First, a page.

“It is the mind that translates good and bad circumstances into happiness or misery. So happiness comes with the purging of mental toxins, such as hatred, compulsive desire, arrogance and jealousy, which literally poison the mind. It also requires that one cease to distort reality and that one cultivate wisdom.”
~ Matthieu Ricard
Mindfulness is the new black. It is a practice that supports the capacity to stay focused on what you are doing as you are doing it, a powerful antidote to the distract-able nature of the mind and the information-overload in our digital world. When practiced regularly, it can bring more calm and productivity into everyday life, reducing stress and enhancing mental capacity.
1. It helps you get out of negative thought loops
“The greatest weapon against stress is our ability to choose one thought over another.” ~ William James
So often what gets in the way of our happiness is the tendency of the mind to fall into loops of negative thinking. Mindfulness meditation helps us become more familiar with the nature of the mind and more skillful in noticing when we are getting caught in these patterns. Then we can actually choose to disengage and move our attention in ways that support us rather than pull us down. Whether we are caught in loops of worry, planning into the future, replaying events from the past, or simple self-judgment, we can move past the negative and toward greater happiness if we just bring awareness to the working of our own mind.
Next time you catch yourself in a negative thought loop, see it for what it is—the mind caught up in a wheel of thinking—and realize that at any moment you can simply disengage from that thought pattern and focus on something else. Try redirecting your attention to the body by engaging in some kind of physical activity. This may short circuit negative thinking and ground you back to the here and now.
2. It makes you feel more connected to others
“The greatest gift you can give someone is your attention.” ~ Jim Rohn
We are social animals who have evolved to be in relationships. From a very young age the healthy development of our own brain requires interactions, and loneliness has been proven to be a risk factor for diseases ranging from cardiovascular disease to Alzheimer’s. In order to flourish we need to feel connected to others. Mindfulness can deepen and enrich our relationships as we become fully present to the people around us.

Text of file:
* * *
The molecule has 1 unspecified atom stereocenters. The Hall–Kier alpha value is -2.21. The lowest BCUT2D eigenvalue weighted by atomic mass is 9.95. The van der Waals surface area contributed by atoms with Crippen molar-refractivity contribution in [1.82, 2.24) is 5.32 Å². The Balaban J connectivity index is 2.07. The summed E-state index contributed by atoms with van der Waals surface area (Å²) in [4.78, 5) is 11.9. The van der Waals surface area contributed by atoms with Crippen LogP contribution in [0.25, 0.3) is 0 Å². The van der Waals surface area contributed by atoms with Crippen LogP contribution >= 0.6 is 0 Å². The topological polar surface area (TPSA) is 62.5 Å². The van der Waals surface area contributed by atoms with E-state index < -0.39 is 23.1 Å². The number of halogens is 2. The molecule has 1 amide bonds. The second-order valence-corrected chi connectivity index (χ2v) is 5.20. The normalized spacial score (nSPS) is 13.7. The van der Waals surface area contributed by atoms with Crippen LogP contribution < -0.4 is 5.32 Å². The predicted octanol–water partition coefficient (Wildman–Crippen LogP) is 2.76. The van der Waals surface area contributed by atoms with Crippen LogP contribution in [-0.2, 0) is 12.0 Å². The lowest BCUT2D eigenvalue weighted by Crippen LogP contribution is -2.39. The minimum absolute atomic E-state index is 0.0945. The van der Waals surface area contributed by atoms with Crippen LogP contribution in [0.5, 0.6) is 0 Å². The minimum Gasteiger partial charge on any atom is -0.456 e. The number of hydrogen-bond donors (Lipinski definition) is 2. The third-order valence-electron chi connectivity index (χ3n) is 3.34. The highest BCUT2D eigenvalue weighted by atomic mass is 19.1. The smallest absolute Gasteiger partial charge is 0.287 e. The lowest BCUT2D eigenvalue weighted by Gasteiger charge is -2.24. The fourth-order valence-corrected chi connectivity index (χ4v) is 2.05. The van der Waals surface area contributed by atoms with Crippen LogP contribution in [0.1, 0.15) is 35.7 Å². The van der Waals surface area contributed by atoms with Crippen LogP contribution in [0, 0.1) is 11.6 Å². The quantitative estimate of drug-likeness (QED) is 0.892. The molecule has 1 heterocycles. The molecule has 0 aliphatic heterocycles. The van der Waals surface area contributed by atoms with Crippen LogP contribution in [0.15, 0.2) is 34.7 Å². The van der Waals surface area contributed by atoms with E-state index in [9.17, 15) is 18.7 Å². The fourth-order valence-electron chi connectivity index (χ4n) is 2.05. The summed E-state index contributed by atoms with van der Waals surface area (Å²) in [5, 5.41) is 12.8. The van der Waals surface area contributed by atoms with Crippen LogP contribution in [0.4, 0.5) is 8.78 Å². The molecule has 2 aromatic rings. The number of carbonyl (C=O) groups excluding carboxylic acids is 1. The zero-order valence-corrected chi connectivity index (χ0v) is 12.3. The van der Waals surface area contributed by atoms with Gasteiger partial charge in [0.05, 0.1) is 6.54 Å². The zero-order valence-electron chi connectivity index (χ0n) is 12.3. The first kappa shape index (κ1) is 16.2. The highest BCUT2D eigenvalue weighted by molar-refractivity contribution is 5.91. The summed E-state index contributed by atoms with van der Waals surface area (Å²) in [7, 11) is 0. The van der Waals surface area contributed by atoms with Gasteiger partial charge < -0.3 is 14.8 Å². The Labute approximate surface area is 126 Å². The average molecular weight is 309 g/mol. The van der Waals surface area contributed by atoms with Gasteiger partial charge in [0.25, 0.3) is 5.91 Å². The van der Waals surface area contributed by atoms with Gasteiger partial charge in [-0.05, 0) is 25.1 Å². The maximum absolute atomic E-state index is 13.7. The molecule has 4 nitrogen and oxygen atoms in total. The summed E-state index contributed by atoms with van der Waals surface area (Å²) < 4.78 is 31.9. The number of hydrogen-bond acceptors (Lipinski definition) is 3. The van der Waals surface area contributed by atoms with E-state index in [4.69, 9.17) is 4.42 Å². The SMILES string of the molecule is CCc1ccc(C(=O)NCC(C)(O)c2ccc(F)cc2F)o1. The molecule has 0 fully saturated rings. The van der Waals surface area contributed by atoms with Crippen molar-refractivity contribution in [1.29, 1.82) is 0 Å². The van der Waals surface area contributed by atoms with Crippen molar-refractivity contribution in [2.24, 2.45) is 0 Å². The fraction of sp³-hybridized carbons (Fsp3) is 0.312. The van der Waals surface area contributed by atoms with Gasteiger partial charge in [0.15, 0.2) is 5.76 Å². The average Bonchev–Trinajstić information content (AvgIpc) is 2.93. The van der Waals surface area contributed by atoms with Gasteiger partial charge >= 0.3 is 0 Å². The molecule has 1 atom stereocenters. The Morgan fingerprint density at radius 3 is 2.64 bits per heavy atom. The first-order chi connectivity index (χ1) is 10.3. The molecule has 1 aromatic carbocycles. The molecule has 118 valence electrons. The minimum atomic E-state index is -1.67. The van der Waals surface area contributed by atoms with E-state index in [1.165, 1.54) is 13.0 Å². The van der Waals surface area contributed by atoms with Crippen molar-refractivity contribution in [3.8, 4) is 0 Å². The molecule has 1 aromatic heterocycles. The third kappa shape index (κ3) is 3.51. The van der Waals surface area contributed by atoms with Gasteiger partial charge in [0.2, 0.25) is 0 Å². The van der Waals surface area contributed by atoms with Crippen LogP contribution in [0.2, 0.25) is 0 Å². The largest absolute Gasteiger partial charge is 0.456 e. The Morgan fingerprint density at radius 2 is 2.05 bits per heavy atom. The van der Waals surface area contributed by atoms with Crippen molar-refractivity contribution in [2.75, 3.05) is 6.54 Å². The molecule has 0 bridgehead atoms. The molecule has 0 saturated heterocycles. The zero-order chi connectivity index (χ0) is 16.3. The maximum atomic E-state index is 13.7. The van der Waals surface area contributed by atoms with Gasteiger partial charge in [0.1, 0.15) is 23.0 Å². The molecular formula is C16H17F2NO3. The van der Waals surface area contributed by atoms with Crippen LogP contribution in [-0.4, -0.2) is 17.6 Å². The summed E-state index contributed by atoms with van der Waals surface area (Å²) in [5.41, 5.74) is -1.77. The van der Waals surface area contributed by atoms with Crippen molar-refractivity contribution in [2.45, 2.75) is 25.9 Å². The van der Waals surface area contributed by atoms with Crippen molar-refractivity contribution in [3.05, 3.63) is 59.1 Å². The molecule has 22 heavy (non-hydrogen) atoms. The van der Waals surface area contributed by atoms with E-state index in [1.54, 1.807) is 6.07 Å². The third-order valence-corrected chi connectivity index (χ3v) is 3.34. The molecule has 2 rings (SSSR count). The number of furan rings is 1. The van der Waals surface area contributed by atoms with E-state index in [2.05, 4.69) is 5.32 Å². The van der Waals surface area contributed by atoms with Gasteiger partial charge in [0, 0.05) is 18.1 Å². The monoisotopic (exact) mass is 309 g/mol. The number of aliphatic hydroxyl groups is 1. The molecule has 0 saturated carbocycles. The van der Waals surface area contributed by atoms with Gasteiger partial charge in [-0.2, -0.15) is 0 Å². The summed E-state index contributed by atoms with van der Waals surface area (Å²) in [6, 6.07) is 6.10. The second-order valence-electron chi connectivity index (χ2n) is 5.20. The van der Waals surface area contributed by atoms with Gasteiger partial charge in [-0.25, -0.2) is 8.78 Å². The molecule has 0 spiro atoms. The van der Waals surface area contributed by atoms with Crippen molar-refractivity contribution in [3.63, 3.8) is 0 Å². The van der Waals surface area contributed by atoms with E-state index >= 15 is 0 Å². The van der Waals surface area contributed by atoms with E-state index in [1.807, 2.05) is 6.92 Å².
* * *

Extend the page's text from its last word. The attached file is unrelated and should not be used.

3. It connects you to a sense of inner contentment
Many of us can get caught up in the hedonic treadmill, constantly needing stimulus from the outside world to give us a hit of happiness and pleasure. Whether it is money, relationships, approval, or success, this kind of happiness is dependent on transient, external factors over which we have no control.
There is another form of well-being and happiness, called eudaimonic happiness, that was first explored by Aristotle. This type of happiness is not dependent on external circumstances but rather emerges from an inner sense of well-being and living in alignment with one’s values. Mindfulness can help us cultivate a sense of inner well-being, which allows us to feel content without needing validation from the outside world.
4. It enhances your gratitude
The practice of mindfulness helps us to slow down, even if just for a few moments, and reconnect with what is happening from moment to moment. As we notice more of what is happening around us and within us, wonder and gratitude can spontaneously emerge. Whether it’s being more present to the tastes of a home-cooked meal, or connecting with something as simple and miraculous as the breath, mindfulness can infuse our lives with gratitude and enhance our appreciation of the ordinary things that so go unnoticed.
Learn the skills of mindfulness by joining the global mindfulness movement and registering to take part in Mindful in May. Learn how to meditate with thousands from around the world whilst raising money to bring clean, safe drinking water to the developing world. Registration closes soon!
Elise Bialylew is the founder of Mindful in May, an online global mindfulness campaign that teaches thousands of people worldwide to meditate, whilst raising funds to build clean water projects in the developing world. A doctor trained in psychiatry, her passion is coaching people to reach their full potential at The Mind Life Project Her work has featured in the Huffington Post, New York Times, and on Australian Television.